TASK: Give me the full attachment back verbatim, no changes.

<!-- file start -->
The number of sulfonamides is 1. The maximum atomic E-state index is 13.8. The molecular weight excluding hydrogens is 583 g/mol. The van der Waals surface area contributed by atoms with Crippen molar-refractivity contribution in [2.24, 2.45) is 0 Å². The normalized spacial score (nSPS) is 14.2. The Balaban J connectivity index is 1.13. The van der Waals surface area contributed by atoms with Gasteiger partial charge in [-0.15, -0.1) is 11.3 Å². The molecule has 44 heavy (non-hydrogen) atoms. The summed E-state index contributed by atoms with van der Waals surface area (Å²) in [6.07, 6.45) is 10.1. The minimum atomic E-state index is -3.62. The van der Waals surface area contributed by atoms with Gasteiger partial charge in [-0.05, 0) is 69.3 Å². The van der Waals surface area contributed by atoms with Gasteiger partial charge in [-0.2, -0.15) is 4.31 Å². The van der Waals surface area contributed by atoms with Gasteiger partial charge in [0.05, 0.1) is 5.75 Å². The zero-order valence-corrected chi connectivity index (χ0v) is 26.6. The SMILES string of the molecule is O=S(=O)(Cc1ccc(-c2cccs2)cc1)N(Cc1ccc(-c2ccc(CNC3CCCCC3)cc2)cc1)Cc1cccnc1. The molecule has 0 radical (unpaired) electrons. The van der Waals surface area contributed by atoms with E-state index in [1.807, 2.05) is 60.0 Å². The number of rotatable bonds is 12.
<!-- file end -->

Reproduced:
The number of sulfonamides is 1. The maximum atomic E-state index is 13.8. The molecular weight excluding hydrogens is 583 g/mol. The van der Waals surface area contributed by atoms with Crippen molar-refractivity contribution in [2.24, 2.45) is 0 Å². The normalized spacial score (nSPS) is 14.2. The Balaban J connectivity index is 1.13. The van der Waals surface area contributed by atoms with Gasteiger partial charge in [-0.15, -0.1) is 11.3 Å². The molecule has 44 heavy (non-hydrogen) atoms. The summed E-state index contributed by atoms with van der Waals surface area (Å²) in [6.07, 6.45) is 10.1. The minimum atomic E-state index is -3.62. The van der Waals surface area contributed by atoms with Gasteiger partial charge in [-0.05, 0) is 69.3 Å². The van der Waals surface area contributed by atoms with Gasteiger partial charge in [-0.2, -0.15) is 4.31 Å². The van der Waals surface area contributed by atoms with Gasteiger partial charge in [0.05, 0.1) is 5.75 Å². The zero-order valence-corrected chi connectivity index (χ0v) is 26.6. The SMILES string of the molecule is O=S(=O)(Cc1ccc(-c2cccs2)cc1)N(Cc1ccc(-c2ccc(CNC3CCCCC3)cc2)cc1)Cc1cccnc1. The molecule has 0 radical (unpaired) electrons. The van der Waals surface area contributed by atoms with E-state index in [1.807, 2.05) is 60.0 Å². The number of rotatable bonds is 12.